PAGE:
The method of the overall Maristán study, of which this is a part, is presented in detail elsewhere [34]. In brief, the process began with the collection of data from 46 focus groups in six countries in which 303 respondents participated, including patients with ICD-10 diagnoses of schizophrenia and other psychotic disorders, informal and formal carers. All participants in each focus group were asked to discuss informal care, needs for care and the stigma experienced by patients with schizophrenia. The focus groups were undertaken in 2002 in Argentina, Brazil, Chile, Spain, the United Kingdom and Venezuela. A tree of categories was constructed from the qualitative data for stigma and this tree was the basis on which the items were derived [35]. The questionnaire was first developed in Spanish and a member of each local team in Lisbon and London translated the Spanish version after which both the original and the translation were reviewed by the research team. Three expert groups (consisting of 23 people in all), each communicating in one of three languages [Spanish, Portuguese or English], then agreed a first version of the instrument. This penultimate version was then sent back to the expert group members who carried out a final assessment by scoring the relevance of each statement from 1 (not at all relevant) up to 5 (highly relevant); the score three, as the median, was established as the cut-off point and the items that scored less were considered of little or no relevance [34]. This led to a final draft of the questionnaire, which was tested in a new sample of patients in Buenos Aires, Argentina; Porto Alegre, Brazil; Concepción, Chile; Granada, Spain; Lisbon, Portugal; and London, England, using the appropriate versions in Spanish, Portuguese and English.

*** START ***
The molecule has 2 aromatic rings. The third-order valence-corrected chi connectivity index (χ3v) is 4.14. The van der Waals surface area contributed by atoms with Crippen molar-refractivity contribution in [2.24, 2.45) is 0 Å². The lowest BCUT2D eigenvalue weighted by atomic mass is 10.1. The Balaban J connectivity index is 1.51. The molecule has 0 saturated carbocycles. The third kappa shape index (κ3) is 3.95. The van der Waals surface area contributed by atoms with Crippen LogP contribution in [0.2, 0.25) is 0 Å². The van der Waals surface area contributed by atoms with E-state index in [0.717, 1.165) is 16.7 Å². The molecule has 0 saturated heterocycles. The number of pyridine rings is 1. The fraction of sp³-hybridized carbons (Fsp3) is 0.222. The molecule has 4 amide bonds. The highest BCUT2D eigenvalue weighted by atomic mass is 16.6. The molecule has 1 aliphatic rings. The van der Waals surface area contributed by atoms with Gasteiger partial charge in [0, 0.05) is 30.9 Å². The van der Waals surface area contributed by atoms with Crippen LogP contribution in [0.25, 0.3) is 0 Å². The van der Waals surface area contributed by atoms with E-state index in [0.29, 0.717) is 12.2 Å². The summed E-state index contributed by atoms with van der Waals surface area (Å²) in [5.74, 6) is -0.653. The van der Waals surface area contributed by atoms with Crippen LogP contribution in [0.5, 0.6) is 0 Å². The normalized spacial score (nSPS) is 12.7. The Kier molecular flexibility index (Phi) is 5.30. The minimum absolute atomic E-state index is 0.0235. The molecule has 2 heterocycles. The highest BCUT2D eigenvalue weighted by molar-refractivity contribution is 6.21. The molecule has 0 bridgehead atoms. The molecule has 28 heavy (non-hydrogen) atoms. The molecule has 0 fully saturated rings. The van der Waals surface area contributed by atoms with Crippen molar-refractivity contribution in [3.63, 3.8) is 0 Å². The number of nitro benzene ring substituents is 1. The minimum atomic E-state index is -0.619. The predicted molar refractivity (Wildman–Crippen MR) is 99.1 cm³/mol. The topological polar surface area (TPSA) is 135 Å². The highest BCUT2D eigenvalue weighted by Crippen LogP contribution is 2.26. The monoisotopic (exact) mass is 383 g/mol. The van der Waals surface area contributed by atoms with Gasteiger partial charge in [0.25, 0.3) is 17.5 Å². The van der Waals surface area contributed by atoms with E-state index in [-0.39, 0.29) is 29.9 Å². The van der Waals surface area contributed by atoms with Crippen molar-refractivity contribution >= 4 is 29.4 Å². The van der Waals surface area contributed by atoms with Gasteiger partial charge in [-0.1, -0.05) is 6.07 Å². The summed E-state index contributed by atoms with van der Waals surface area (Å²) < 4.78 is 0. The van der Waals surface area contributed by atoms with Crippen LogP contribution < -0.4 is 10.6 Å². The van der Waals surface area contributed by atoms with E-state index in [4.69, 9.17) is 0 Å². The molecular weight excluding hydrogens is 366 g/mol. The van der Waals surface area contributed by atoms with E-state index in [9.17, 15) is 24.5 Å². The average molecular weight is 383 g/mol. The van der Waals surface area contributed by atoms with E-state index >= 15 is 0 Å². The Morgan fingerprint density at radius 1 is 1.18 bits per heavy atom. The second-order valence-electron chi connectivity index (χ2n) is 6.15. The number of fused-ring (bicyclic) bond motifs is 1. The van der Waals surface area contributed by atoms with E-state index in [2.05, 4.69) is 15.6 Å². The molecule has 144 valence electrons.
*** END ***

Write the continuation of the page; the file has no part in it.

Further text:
The aim in this final phase of the study was to recruit up to 30 patients from each country, aged 18 years and over whose diagnoses of schizophrenia and related psychoses [F20-F29, International Classification of Disease version 10] was confirmed by the responsible psychiatrists. Participants were attending outpatient psychiatric services or day centres, had experienced a minimum of three years since the first known contact with services and had at least one year of continuous contact with the service. We chose three years to be sure that the diagnosis was established and stable, and for sufficient time to have passed for patients to have lived with the diagnosis and experienced stigma. Participants with moderate or profound intellectual disability and those with a history of illness of over 15 years since first contact with services were excluded. The latter was to restrict the sample to people with lesser degrees of institutionalisation, who receive care in model of community mental health. It was also our clinical observation that patients with longer term illness become accustomed or resigned to stigma and may be less likely to notice its effects on a day-to-day basis. Participants were identified from the clinical service registers in each participating centre. In the UK a key clinician invited patients to participate and if they agreed they were put in contact with a researcher who confirmed the diagnosis and inclusion criteria. In other countries researchers used a mixture of direct contact with patients and recruitment via clinicians. A written informed consent was obtained in keeping with each country’s guidance for good clinical practice in research. The study was approved by appropriate research ethical committees of the Faculties of Medicine and local health services in each country (Ethic Committees in National University of Lanus, Argentina, Maternal and Children’s Hospital Presidente Vargas, Porto Alegre, Brazil, Faculty of Medical Sciences in Nova University of Lisbon, Portugal, Faculty of Medicine in University of Concepcion, Chile, Ethic Committee in Human Research (CEIH) in Granada, Spain; and Camden and Islington Local Research Ethics Committee in UCL Medical School, UK).